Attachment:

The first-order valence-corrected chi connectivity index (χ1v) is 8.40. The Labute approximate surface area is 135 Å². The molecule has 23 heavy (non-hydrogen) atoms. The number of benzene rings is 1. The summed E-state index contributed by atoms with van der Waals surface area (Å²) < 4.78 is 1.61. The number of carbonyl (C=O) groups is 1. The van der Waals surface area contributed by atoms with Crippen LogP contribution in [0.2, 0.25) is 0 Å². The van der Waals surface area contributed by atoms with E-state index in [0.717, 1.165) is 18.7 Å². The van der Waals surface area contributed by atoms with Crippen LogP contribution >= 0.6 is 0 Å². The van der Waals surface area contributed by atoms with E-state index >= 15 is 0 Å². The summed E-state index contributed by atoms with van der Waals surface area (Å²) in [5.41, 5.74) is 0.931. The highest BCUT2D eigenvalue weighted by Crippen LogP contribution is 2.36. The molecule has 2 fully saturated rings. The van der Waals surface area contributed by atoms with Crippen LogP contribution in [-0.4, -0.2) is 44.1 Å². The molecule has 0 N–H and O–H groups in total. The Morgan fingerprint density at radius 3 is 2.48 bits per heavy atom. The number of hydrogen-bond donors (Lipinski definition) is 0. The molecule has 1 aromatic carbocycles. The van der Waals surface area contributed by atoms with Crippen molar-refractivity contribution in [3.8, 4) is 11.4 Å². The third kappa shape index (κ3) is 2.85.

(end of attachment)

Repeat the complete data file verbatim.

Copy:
The first-order valence-corrected chi connectivity index (χ1v) is 8.40. The Labute approximate surface area is 135 Å². The molecule has 23 heavy (non-hydrogen) atoms. The number of benzene rings is 1. The summed E-state index contributed by atoms with van der Waals surface area (Å²) < 4.78 is 1.61. The number of carbonyl (C=O) groups is 1. The van der Waals surface area contributed by atoms with Crippen LogP contribution in [0.2, 0.25) is 0 Å². The van der Waals surface area contributed by atoms with E-state index in [0.717, 1.165) is 18.7 Å². The van der Waals surface area contributed by atoms with Crippen LogP contribution >= 0.6 is 0 Å². The van der Waals surface area contributed by atoms with E-state index >= 15 is 0 Å². The summed E-state index contributed by atoms with van der Waals surface area (Å²) in [5.41, 5.74) is 0.931. The highest BCUT2D eigenvalue weighted by Crippen LogP contribution is 2.36. The molecule has 2 fully saturated rings. The van der Waals surface area contributed by atoms with Crippen LogP contribution in [-0.4, -0.2) is 44.1 Å². The molecule has 0 N–H and O–H groups in total. The Morgan fingerprint density at radius 3 is 2.48 bits per heavy atom. The number of hydrogen-bond donors (Lipinski definition) is 0. The molecule has 1 aromatic carbocycles. The van der Waals surface area contributed by atoms with Crippen molar-refractivity contribution in [3.8, 4) is 11.4 Å². The third kappa shape index (κ3) is 2.85.